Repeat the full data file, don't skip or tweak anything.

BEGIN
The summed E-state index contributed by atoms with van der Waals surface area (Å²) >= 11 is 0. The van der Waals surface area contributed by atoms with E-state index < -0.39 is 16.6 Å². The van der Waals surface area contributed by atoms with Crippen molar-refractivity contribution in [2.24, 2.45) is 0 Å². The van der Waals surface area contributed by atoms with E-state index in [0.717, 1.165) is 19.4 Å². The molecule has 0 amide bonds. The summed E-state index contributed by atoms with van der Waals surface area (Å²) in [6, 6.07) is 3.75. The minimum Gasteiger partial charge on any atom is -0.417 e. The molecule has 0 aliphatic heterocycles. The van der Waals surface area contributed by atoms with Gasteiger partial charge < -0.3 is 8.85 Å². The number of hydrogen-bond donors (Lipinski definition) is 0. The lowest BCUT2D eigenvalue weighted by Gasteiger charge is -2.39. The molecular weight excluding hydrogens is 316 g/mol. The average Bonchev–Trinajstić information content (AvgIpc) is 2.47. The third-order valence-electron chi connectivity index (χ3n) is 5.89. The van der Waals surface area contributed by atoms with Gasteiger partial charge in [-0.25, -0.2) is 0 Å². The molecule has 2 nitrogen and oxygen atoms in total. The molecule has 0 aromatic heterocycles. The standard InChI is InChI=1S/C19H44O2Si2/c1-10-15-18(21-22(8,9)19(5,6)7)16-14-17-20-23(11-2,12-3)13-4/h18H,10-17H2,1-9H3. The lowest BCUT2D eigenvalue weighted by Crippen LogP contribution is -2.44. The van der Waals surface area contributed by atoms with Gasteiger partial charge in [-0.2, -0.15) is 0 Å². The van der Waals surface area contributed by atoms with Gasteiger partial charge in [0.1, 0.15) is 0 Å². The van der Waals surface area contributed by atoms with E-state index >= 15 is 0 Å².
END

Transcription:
The summed E-state index contributed by atoms with van der Waals surface area (Å²) >= 11 is 0. The van der Waals surface area contributed by atoms with E-state index < -0.39 is 16.6 Å². The van der Waals surface area contributed by atoms with Crippen molar-refractivity contribution in [2.24, 2.45) is 0 Å². The van der Waals surface area contributed by atoms with E-state index in [0.717, 1.165) is 19.4 Å². The molecule has 0 amide bonds. The summed E-state index contributed by atoms with van der Waals surface area (Å²) in [6, 6.07) is 3.75. The minimum Gasteiger partial charge on any atom is -0.417 e. The molecule has 0 aliphatic heterocycles. The van der Waals surface area contributed by atoms with Gasteiger partial charge < -0.3 is 8.85 Å². The number of hydrogen-bond donors (Lipinski definition) is 0. The lowest BCUT2D eigenvalue weighted by Gasteiger charge is -2.39. The molecular weight excluding hydrogens is 316 g/mol. The average Bonchev–Trinajstić information content (AvgIpc) is 2.47. The third-order valence-electron chi connectivity index (χ3n) is 5.89. The van der Waals surface area contributed by atoms with Gasteiger partial charge in [-0.25, -0.2) is 0 Å². The molecule has 2 nitrogen and oxygen atoms in total. The molecule has 0 aromatic heterocycles. The standard InChI is InChI=1S/C19H44O2Si2/c1-10-15-18(21-22(8,9)19(5,6)7)16-14-17-20-23(11-2,12-3)13-4/h18H,10-17H2,1-9H3. The lowest BCUT2D eigenvalue weighted by Crippen LogP contribution is -2.44. The van der Waals surface area contributed by atoms with Gasteiger partial charge in [-0.2, -0.15) is 0 Å². The van der Waals surface area contributed by atoms with Gasteiger partial charge in [0.1, 0.15) is 0 Å². The van der Waals surface area contributed by atoms with E-state index >= 15 is 0 Å².